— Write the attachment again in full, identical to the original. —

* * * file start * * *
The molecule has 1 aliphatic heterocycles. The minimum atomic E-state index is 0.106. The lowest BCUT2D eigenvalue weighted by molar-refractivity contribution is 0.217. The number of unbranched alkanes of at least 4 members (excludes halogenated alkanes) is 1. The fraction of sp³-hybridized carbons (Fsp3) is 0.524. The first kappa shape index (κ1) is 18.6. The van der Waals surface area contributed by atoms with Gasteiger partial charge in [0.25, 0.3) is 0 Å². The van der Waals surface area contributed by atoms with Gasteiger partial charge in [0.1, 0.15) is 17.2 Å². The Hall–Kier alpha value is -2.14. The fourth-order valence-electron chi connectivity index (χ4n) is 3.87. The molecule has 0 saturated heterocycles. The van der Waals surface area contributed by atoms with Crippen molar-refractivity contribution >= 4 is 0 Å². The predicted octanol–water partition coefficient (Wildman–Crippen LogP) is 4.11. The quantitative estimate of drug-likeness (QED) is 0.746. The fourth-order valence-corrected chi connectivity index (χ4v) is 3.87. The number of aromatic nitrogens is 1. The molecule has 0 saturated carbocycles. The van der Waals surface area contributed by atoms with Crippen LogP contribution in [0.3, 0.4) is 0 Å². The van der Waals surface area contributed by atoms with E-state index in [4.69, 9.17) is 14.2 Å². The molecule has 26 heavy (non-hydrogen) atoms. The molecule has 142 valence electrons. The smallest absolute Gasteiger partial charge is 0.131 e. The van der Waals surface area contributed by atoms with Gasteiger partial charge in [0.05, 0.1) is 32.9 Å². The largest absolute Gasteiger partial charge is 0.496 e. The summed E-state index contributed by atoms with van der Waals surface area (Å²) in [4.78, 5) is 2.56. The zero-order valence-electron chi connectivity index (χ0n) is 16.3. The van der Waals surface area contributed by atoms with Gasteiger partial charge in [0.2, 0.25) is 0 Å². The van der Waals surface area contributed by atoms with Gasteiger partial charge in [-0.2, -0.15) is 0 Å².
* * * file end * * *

The molecule has 1 aliphatic heterocycles. The minimum atomic E-state index is 0.106. The lowest BCUT2D eigenvalue weighted by molar-refractivity contribution is 0.217. The number of unbranched alkanes of at least 4 members (excludes halogenated alkanes) is 1. The fraction of sp³-hybridized carbons (Fsp3) is 0.524. The first kappa shape index (κ1) is 18.6. The van der Waals surface area contributed by atoms with Gasteiger partial charge in [0.25, 0.3) is 0 Å². The van der Waals surface area contributed by atoms with Gasteiger partial charge in [0.1, 0.15) is 17.2 Å². The Hall–Kier alpha value is -2.14. The fourth-order valence-electron chi connectivity index (χ4n) is 3.87. The molecule has 0 saturated heterocycles. The van der Waals surface area contributed by atoms with Crippen molar-refractivity contribution >= 4 is 0 Å². The predicted octanol–water partition coefficient (Wildman–Crippen LogP) is 4.11. The quantitative estimate of drug-likeness (QED) is 0.746. The fourth-order valence-corrected chi connectivity index (χ4v) is 3.87. The number of aromatic nitrogens is 1. The molecule has 0 saturated carbocycles. The van der Waals surface area contributed by atoms with Crippen LogP contribution in [0.3, 0.4) is 0 Å². The van der Waals surface area contributed by atoms with E-state index in [4.69, 9.17) is 14.2 Å². The molecule has 26 heavy (non-hydrogen) atoms. The molecule has 142 valence electrons. The smallest absolute Gasteiger partial charge is 0.131 e. The van der Waals surface area contributed by atoms with Gasteiger partial charge in [0.05, 0.1) is 32.9 Å². The largest absolute Gasteiger partial charge is 0.496 e. The summed E-state index contributed by atoms with van der Waals surface area (Å²) in [4.78, 5) is 2.56. The zero-order valence-electron chi connectivity index (χ0n) is 16.3. The van der Waals surface area contributed by atoms with Gasteiger partial charge in [0.2, 0.25) is 0 Å². The van der Waals surface area contributed by atoms with Gasteiger partial charge in [-0.2, -0.15) is 0 Å².